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Issues of Translating ‘handa’ and ‘hayeoya handa’ in Korean Statutes: Focusing on the Possibility of Using Shall in the English Translation of Korean Statutes

Yoo, Jeong Ju 1

1이화여자대학교

Accredited

ABSTRACT

This study explores the issues of translating ‘handa’ and ‘hayeoya handa’ in Korean statutes, which typically express declarations and obligations in Korean legal speech acts. Traditionally, ‘handa’ and ‘hayeoya handa’ in Korean statutes have all been translated by using modal auxiliary ‘shall’, regardless of their intended illocutionary forces. This was possible because ‘shall’ has been widely used in expressing constitutive rules and other declarative forces, as well as expressing obligations in English statutes. However, due to the Plain Language Legislation adopted by many common law countries, ‘must’ and present indicatives are rapidly replacing ‘shall’ for expressing obligations(ordering) and declaratives. This change requires Korean legal translators to distinguish declarations and obligations in legislative acts and translate them using different performative markers. In order to identify possible obstacles in distinguishing obligations and declaratives and other factors that make it hard for translators to determine illocutionary forces of Korean legislative provisions, this paper conducts a case study of a Korean law to analyze its illocutionary forces and performative markers and compares their translations with a British statute corpus of 750 thousand words, with reference to the legislative drafting guidelines of EU and common law countries.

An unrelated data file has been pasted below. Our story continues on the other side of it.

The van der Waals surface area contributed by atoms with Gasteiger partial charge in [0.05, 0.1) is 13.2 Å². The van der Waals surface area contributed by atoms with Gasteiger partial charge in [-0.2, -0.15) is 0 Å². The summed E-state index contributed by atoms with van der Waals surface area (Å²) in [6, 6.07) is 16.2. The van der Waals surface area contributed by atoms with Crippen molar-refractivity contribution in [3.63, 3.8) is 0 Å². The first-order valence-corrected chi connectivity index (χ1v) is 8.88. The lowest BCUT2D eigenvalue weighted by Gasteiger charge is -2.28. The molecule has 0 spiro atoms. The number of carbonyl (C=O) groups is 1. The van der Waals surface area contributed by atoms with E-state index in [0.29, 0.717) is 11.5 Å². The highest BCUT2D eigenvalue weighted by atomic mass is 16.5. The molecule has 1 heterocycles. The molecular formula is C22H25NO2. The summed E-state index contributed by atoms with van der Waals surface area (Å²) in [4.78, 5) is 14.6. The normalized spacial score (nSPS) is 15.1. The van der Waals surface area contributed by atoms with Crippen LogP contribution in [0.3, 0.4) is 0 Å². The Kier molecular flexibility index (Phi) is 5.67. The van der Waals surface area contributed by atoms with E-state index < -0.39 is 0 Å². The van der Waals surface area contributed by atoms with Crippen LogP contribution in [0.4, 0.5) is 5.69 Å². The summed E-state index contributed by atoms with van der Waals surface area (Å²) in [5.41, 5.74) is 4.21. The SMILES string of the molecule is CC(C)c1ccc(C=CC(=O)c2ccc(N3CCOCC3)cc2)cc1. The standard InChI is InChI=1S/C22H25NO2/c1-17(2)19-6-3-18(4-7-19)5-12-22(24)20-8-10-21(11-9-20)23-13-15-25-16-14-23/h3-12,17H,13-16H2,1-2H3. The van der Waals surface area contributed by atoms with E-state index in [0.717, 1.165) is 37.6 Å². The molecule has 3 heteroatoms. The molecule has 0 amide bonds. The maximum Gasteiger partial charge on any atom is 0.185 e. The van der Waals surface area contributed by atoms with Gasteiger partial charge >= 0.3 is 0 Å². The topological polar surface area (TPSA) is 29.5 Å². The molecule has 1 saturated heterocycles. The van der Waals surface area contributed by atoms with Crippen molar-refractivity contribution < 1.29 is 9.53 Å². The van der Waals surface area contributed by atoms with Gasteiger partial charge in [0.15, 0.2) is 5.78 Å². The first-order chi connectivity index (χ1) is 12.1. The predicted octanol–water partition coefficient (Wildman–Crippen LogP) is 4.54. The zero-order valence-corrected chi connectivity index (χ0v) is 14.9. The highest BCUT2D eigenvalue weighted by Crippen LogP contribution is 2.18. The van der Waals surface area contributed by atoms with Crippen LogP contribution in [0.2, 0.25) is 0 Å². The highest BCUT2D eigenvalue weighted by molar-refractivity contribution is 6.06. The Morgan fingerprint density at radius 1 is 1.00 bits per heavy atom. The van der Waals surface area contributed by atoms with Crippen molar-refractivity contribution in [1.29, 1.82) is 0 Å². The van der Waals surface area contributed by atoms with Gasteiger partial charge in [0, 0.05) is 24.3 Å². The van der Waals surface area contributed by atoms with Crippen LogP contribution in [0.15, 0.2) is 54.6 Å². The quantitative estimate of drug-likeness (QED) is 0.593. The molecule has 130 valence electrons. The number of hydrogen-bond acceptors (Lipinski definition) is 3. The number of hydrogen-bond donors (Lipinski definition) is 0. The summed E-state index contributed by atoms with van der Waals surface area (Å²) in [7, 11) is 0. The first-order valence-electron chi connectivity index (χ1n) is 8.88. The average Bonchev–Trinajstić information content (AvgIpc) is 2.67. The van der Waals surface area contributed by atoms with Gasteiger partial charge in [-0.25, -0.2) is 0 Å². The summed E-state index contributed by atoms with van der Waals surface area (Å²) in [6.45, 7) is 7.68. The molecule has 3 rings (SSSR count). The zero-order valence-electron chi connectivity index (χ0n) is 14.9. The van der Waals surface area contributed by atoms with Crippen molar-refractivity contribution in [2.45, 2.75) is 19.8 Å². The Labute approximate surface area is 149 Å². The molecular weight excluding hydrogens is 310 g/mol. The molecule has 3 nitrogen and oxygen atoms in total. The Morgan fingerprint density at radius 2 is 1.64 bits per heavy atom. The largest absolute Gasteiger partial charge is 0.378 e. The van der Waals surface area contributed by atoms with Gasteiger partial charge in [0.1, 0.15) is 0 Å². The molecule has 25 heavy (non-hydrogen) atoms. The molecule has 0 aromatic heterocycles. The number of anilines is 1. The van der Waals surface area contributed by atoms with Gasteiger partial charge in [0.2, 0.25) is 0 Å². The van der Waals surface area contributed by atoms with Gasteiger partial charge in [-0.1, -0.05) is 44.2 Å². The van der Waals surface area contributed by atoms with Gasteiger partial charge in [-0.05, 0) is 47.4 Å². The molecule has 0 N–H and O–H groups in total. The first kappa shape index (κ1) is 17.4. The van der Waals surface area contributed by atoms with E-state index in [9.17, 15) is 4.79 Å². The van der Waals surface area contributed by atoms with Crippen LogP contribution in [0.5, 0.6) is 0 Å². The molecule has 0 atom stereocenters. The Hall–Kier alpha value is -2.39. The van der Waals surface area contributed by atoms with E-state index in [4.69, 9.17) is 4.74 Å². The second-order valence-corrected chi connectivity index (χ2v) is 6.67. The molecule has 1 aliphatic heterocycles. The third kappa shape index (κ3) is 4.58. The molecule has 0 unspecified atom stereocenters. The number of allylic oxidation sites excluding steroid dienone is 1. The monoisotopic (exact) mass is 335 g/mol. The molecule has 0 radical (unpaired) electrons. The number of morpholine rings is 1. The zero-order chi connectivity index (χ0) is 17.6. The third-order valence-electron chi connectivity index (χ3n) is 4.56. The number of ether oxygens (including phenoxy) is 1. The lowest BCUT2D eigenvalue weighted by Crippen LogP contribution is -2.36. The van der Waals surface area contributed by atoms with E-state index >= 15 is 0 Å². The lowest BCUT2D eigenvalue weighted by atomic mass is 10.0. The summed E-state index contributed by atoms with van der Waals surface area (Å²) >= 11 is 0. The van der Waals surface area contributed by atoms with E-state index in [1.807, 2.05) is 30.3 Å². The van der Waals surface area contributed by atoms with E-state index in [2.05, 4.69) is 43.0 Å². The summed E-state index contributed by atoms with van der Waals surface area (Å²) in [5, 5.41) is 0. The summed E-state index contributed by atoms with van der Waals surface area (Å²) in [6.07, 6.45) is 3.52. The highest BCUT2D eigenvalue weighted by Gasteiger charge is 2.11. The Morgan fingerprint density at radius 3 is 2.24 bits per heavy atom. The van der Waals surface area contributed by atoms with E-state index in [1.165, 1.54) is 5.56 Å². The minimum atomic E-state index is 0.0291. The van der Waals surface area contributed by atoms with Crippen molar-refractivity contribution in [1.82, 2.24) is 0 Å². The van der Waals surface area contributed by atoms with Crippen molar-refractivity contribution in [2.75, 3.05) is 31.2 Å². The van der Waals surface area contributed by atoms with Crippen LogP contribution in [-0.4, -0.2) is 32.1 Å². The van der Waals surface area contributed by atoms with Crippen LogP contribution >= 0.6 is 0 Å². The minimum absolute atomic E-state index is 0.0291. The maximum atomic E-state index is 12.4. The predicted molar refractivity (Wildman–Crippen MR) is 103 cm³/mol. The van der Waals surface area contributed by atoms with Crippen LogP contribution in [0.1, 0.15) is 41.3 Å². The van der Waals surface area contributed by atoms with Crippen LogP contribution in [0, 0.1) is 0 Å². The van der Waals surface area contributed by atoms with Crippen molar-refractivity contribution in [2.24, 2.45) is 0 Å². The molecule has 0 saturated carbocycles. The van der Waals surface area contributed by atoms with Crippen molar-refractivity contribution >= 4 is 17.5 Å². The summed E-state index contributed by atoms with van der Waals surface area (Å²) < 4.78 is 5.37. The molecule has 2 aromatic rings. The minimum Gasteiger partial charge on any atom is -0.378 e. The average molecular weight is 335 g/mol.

Citation status

* References for papers published after 2022 are currently being built.